BRONXVILLE, N.Y. – John F. Kennedy would become famous for the work he did from the White House, but the 35th president of the United States spent some of his formative years at his home in Bronxville.
Recollections of JFK's days in Bronxville are stronger than ever these days with the 50-year anniversary of his assassination on Friday, Nov. 22.
In 1927, the Kennedy family moved from Brookline, Mass., to the Bronx, where they spent two years before settling into a five-and-a-half acre compound on Pondfield Road in Bronxville when the future president was 12 years old.
Although he spent much of his time attending the Riverdale Country School in the Bronx, Kennedy was a member of the local Boy Scout Troop 2 and attended dance classes – begrudgingly, according to historian Marilynn Hill, author of "Around Bronxville" – at the Gramatan Ballroom.
“Not too much time was spent (in Bronxville), because he was at an age where he went to private school. He didn’t do anything too dramatically good or bad while he was there,” she said. “Some of his siblings went to the Bronxville schools, and his younger brother Teddy (the late former Massachusetts Senator Edward Kennedy) was an alter boy at St. Joseph’s (Church).”
After attending the Choate School in Wallingford, Conn., for his high school years, Kennedy would move on to attend Harvard University. During his senior year, while his father, Joseph P. Kennedy, Sr., was touring Europe, he would return to Bronxville while writing his senior thesis, “Appeasement in Munich,” about the conflict overseas that would lead to World War II.
Kennedy would again return to the village as a senator in 1958 - five years before he would be assassinated - for Teddy Kennedy's wedding to Bronxville native Joan Bennett. The reception was held at Siwanoy Country Club on Pondfield Road.
“A friend of mine went to stand in the streets that day to try and get a glimpse of one of them,” Hill, who is also the lifetime co-chair of the Bronxville Historical Conservancy, recalled. “They didn’t totally fill the church, so people were invited in.”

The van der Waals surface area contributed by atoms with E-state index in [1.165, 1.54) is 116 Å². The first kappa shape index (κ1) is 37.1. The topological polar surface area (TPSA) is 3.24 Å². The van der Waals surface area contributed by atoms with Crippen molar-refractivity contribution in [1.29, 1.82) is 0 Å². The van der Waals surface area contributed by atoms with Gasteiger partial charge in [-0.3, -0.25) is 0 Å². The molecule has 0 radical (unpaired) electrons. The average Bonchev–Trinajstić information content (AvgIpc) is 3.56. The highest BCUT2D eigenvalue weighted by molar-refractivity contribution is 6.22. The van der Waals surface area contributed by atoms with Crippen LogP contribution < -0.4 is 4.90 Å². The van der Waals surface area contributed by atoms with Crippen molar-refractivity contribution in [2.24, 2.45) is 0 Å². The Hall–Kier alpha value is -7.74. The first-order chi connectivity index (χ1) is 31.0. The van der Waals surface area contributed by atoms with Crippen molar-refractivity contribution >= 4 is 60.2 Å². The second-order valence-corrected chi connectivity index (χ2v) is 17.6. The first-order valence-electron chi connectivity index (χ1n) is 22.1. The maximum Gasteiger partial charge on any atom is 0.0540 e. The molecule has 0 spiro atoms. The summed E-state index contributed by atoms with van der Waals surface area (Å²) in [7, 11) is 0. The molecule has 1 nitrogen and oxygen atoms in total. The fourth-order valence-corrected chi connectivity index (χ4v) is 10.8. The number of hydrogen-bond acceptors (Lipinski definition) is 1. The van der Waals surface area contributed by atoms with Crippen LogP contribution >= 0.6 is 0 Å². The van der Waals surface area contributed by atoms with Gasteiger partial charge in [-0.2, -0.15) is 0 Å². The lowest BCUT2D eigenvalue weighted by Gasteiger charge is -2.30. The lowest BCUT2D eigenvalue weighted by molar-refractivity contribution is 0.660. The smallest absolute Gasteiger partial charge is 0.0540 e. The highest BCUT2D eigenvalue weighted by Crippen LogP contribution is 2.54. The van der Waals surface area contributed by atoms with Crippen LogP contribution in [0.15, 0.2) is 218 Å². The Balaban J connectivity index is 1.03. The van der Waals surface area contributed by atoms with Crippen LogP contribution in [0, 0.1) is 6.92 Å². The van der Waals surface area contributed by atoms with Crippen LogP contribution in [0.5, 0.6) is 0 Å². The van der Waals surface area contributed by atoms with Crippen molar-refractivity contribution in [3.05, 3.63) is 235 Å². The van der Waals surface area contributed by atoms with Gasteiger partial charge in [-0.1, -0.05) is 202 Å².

The Kennedy house, which was located at 294 Pondfield Road, was torn down in 1953 at the behest of a developer, who saw potential in what was then the largest parcel of land in the village. During its heyday, it included a three-car garage, an area for chauffeurs and a gardener’s cottage.
There was a staff of as many as six employees, including a gardener, chauffeur, cook, personal secretary and housemaids. Although he was one of the country’s most popular presidents, the Democrat lost the conservative Bronxville vote in a landslide when he made his presidential run against Richard Nixon in 1960.
“Bronxville was very conservative. He ran on the Democratic ticket and didn’t get the Bronxville vote,” Hill said. “He lost by a 5-to-1 margin, though the local paper did write ‘Former Resident Elected President,’ when he was elected.”
Although his family spent several years living in Bronxville, Hill said that the village hasn’t gotten enough credit for its role in helping shape the 35th president.
“I’ve gone through a lot of the books written about the Kennedys, and Bronxville doesn’t often get much play. In certain films, they even say he’s from Westchester,” she said. “But we claim him. He’s one of ours.”
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